This week’s Privacy Tracker legislative roundup includes legislation introduced in both Missouri and Kansas aiming to protect electronic communications and data from government intrusion. This comes after an Arizona representative announced she will propose legislation to effectively ban the National Security Agency from that state. The roundup also includes news of Pennsylvania considering an expansion of its DNA collection to those arrested for felonies and misdemeanors that require registration as sex offenders and the release of a new draft of the Data Protection Bill in the Cayman Islands.
Anti-NSA Surveillance Legislation Proposed in MO and KS
A resolution proposed in Missouri would make e-mails, phone records and Internet records, among others, obtained without a warrant inadmissible in court, reports Tenth Amendment Center. SJR 27 proposes an amendment to the state’s constitution that adds “electronic communications and data” to the list of things protected from unreasonable searches and seizures.
In Kansas, State Rep. Brett Hildabrand has pre-filed the Kansas Fourth Amendment Preservation and Protection Act, which addresses the issue of information sharing, The Washington Times reports. “The bill would ban all state and local government in the state from ‘possessing or attempting to possess’ such information unless a person gives ‘express and informed consent,’ or the local or state government ‘obtains a warrant, upon probable cause, supported by oath or affirmation, and particularly describing the place to be searched, and the persons or things to be seized,’” the report states.
New Data Protection Bill in the Caymans Expected
After receiving less-than-positive feedback last time it was introduced for comment, a revised data protection bill is expected to come before the Legislative Assembly in the coming year, reports CayCompass.com. The bill would apply to both public- and private-sector organizations in the Cayman Islands as well as “entities outside the islands that have certain data processing functions here,” the report states. The Human Rights Commission has reviewed the bill and passed it along to the Legislative Assembly, identifying some concerns including the complexity of the bill.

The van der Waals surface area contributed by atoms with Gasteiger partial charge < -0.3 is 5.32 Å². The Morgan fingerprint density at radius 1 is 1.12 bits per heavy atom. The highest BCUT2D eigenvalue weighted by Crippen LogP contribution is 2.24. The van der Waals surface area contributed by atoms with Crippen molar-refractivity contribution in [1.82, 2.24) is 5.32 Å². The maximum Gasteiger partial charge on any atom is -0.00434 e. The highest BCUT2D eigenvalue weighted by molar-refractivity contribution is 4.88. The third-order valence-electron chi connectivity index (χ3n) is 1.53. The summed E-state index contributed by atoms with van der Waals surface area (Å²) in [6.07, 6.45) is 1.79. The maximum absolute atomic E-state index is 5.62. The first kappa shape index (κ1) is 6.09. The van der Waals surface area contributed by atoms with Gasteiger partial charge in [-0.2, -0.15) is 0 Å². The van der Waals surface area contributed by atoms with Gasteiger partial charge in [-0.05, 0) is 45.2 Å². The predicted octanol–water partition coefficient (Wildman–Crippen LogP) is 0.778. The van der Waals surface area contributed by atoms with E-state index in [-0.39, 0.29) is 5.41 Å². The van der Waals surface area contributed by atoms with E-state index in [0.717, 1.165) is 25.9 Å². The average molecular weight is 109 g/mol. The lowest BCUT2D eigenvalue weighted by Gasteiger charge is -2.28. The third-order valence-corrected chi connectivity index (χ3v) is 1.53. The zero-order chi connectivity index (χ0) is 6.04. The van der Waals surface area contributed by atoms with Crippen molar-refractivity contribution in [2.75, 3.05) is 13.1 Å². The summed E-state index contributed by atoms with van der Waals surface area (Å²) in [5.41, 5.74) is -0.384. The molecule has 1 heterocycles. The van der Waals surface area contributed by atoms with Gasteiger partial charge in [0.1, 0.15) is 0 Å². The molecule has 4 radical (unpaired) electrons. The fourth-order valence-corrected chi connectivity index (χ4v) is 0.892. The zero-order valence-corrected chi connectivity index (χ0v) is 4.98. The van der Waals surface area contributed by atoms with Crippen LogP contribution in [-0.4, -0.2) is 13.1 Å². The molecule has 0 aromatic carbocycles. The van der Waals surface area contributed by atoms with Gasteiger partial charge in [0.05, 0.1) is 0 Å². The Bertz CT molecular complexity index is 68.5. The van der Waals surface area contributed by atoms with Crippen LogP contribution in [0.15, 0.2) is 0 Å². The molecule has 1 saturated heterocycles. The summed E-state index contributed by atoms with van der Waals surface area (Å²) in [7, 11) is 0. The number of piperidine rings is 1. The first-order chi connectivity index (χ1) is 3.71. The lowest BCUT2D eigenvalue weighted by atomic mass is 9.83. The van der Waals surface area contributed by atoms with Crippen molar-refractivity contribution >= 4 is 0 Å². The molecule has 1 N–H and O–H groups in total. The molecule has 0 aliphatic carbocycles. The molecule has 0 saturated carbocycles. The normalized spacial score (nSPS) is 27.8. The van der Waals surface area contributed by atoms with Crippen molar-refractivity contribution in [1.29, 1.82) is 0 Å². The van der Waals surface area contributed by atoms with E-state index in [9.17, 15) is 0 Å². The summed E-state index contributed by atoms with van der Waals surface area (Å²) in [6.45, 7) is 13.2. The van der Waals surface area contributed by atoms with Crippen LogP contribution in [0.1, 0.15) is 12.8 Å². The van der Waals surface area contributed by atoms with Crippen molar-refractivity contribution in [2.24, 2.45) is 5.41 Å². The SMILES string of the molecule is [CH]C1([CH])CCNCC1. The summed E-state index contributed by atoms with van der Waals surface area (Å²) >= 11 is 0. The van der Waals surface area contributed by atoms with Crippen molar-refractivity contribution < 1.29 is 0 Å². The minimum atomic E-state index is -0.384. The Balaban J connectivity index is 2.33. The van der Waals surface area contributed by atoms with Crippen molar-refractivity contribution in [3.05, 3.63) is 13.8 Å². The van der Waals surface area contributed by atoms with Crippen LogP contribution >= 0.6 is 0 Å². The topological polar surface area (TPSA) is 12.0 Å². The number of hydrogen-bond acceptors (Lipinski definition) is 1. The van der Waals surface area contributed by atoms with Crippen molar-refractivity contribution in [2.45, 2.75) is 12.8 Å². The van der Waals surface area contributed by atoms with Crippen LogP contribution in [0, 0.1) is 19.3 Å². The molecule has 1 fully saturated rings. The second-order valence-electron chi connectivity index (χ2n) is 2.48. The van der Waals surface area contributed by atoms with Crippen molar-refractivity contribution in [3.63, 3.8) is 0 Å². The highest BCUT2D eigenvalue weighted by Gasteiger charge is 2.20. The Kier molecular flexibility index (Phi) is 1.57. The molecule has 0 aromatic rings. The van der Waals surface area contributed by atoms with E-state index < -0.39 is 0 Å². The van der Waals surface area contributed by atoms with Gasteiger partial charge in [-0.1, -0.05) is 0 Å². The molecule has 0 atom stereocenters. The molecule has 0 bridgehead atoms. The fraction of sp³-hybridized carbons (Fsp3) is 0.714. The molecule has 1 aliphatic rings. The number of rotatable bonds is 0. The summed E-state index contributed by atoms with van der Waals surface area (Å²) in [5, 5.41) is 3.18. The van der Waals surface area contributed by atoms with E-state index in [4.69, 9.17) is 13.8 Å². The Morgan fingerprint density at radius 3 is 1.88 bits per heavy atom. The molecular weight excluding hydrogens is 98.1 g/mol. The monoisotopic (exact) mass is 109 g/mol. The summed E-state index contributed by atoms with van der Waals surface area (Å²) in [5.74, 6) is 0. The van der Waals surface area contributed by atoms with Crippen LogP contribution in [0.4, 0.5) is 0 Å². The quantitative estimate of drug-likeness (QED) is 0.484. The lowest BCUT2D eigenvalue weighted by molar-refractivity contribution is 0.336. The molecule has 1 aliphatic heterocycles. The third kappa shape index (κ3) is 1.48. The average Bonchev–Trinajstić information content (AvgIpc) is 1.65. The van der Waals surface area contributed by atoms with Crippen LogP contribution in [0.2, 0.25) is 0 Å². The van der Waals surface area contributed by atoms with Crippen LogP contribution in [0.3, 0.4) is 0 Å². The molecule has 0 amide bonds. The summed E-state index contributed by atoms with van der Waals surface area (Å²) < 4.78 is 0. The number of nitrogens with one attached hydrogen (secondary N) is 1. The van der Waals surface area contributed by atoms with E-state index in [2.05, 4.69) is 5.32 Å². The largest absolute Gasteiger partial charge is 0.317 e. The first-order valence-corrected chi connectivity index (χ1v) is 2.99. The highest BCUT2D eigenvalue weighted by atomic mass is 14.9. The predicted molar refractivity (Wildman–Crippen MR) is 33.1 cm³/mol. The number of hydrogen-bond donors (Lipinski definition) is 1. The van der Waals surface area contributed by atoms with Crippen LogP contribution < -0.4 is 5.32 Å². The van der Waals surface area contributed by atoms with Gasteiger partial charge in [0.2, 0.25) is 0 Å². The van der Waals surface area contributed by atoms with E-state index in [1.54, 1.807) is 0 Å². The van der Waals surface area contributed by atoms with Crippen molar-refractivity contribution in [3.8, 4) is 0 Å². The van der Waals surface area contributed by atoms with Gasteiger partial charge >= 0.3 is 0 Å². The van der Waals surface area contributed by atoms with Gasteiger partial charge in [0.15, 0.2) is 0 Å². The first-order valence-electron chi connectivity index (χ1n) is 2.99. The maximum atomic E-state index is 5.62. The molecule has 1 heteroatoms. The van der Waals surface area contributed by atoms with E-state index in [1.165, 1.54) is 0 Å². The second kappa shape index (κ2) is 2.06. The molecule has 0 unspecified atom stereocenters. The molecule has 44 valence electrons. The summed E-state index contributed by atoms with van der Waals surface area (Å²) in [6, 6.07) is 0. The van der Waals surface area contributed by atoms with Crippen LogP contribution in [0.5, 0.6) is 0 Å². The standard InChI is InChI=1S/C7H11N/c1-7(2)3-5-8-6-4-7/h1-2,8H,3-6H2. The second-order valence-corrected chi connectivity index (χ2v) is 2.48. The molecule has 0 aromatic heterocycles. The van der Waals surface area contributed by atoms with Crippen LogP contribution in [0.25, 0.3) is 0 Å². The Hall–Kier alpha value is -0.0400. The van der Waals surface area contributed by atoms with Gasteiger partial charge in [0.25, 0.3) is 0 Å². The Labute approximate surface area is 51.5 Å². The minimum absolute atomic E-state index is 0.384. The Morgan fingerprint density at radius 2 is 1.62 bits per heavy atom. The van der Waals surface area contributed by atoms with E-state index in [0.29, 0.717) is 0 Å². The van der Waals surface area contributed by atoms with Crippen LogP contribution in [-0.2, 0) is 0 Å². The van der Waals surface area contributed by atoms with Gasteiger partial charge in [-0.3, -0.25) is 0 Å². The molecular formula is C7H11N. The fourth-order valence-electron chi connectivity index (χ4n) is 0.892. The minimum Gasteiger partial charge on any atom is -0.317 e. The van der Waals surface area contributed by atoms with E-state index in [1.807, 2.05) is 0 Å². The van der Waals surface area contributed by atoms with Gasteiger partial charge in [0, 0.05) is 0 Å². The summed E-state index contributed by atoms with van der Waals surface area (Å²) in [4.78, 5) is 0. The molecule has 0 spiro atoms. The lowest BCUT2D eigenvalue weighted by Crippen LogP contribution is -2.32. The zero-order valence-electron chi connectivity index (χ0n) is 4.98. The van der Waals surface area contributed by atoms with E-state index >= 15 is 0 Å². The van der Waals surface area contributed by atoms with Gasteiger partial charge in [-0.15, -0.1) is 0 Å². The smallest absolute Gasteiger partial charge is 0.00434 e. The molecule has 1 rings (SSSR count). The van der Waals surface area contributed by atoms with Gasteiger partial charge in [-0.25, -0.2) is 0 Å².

PA Bill Would Expand DNA Collection
The Pennsylvania House of Representatives is considering a bill that would require police to collect DNA samples from people arrested for any felony or misdemeanor that requires registration as a sex offender, reports TribLive. Senate Majority Leader Dominic Pileggi (R-DE) introduced the bill and says passing the bill would put the state on par with others that have expanded their DNA databases.
Trends for 2014? Try Increased Enforcement
AdAge offers its top three privacy changes to plan for in 2014. California’s Do-Not-Track (DNT) law has gone into effect, mandating websites indicate in their privacy policies how they respond to DNT signals. Interactive Advertising Bureau Senior VP and General Counsel Mike Zaneis said, “There’s always smoke in a handful of state legislatures, but there’s only fire in California.” In light of NSA surveillance of Europe, the EU is expected to come down strong on its Safe Harbor agreement with the U.S. ZwillGen Privacy Counsel Mason Weisz said, “The Europeans are upset, and I think there will be some attempt to placate them in the U.S.” Finally, industry and federal enforcement is expected. The Better Business Bureau has promised to increase enforcement in the behavioral advertising ecosystem, while the Federal Trade Commission is expected to bolster enforcement of the recently updated Children’s Online Privacy Protection Act. With pressure from industry and federal regulators, Weisz said it will “encourage companies to make more representations … and more representations means more risk.”
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